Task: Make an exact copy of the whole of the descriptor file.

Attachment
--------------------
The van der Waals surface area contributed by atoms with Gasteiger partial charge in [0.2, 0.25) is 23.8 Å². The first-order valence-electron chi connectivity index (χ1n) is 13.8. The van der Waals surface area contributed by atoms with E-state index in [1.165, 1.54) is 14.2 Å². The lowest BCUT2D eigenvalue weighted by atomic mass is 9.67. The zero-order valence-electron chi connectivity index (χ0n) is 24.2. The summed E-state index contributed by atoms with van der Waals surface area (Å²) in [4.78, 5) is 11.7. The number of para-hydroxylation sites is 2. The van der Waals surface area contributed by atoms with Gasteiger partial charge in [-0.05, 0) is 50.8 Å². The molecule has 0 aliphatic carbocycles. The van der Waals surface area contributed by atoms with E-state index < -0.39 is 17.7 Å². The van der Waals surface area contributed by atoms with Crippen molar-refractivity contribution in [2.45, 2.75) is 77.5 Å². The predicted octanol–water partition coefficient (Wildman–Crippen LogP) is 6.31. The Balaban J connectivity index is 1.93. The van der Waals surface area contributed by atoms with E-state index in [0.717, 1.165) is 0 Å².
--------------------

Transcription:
The van der Waals surface area contributed by atoms with Gasteiger partial charge in [0.2, 0.25) is 23.8 Å². The first-order valence-electron chi connectivity index (χ1n) is 13.8. The van der Waals surface area contributed by atoms with E-state index in [1.165, 1.54) is 14.2 Å². The lowest BCUT2D eigenvalue weighted by atomic mass is 9.67. The zero-order valence-electron chi connectivity index (χ0n) is 24.2. The summed E-state index contributed by atoms with van der Waals surface area (Å²) in [4.78, 5) is 11.7. The number of para-hydroxylation sites is 2. The van der Waals surface area contributed by atoms with Gasteiger partial charge in [-0.05, 0) is 50.8 Å². The molecule has 0 aliphatic carbocycles. The van der Waals surface area contributed by atoms with E-state index < -0.39 is 17.7 Å². The van der Waals surface area contributed by atoms with Crippen molar-refractivity contribution in [2.45, 2.75) is 77.5 Å². The predicted octanol–water partition coefficient (Wildman–Crippen LogP) is 6.31. The Balaban J connectivity index is 1.93. The van der Waals surface area contributed by atoms with E-state index in [0.717, 1.165) is 0 Å².